Hacker demands $10 million to stop leak of Australians’ medical records | Cybercrime news

Hacker demands $10 million to stop leak of Australians' medical records |  Cybercrime news
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Cyber ‚Äč‚Äčextortionist sends medical information to show details of abortions and treatments for addiction, HIV.

A cyber extortionist has demanded nearly $10 million to stop leaking medical records of Australians caught in one of the country’s worst cyberattacks.

In a message posted on the dark web early Thursday morning, the hacker said it was demanding $1 for each of the 9.7 million customers affected by last month’s massive data breach from Medibank, Australia’s largest private health insurer.

The cybercriminal, or criminal organization, also posted information linking customers to abortions after releasing a “naughty list” that appeared earlier this week. clients receiving treatment for addiction, mental health issues and HIV.

Local media have linked the dark web forum used to post hacked data to the REvil crime group, which Russian authorities said they shut down earlier this year at the request of the United States.

On Thursday, Medibank CEO David Koczkar reiterated his apology to customers, condemning the hacker’s actions as a “disgrace”.

“We are committed to fully and transparently communicating with customers, and we will contact customers whose data has been published on the dark web,” Kochkar said.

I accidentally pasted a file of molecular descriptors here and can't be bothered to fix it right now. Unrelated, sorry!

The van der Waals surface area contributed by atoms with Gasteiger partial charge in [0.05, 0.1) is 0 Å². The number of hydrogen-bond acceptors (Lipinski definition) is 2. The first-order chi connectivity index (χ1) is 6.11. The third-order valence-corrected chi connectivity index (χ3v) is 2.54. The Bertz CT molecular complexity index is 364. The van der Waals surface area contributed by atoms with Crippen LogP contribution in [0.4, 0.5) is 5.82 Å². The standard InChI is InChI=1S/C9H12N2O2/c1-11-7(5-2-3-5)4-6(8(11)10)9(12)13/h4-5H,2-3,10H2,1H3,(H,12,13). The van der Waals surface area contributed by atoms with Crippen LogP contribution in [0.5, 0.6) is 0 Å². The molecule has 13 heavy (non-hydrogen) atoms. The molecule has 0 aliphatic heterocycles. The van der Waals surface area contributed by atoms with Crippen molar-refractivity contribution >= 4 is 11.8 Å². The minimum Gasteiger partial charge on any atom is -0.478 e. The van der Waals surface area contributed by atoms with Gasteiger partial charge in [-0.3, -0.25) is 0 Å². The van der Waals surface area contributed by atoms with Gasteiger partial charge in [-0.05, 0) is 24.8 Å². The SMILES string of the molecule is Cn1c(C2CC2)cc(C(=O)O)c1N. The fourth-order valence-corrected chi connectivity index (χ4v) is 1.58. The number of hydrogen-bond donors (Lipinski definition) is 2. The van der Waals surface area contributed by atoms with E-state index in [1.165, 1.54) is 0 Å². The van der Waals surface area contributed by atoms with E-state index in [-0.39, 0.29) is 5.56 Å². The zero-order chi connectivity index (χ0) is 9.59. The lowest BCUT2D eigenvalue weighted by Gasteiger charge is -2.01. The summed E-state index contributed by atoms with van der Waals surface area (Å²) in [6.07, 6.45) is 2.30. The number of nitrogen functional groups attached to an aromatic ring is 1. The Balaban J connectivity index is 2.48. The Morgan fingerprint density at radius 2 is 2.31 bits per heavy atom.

“Weaponizing people’s personal information in order to demand payment is harmful and an attack on the most vulnerable members of our society.”

Medibank refused to pay the ransom, citing advice from cybercrime experts that it would not secure the return of customer data and could “put more people at risk by making Australia a bigger target”.

The Australian Federal Police, which is investigating the cyber attack, has warned that downloading or simply accessing the data can lead to criminal charges.

Home Secretary Clare O’Neil described the hackers as “vicious criminals”.

“I cannot express my disdain for the scoundrels at the center of this criminal act,” O’Neill told parliament on Wednesday.

The cyber attack, which first came to light last month, is the latest in a series of major data breaches to rock Australia.

Optus, Australia’s second-largest telecommunications provider, announced in September that up to 10 million customers’ data had been compromised as a result of a cyber attack against the company.

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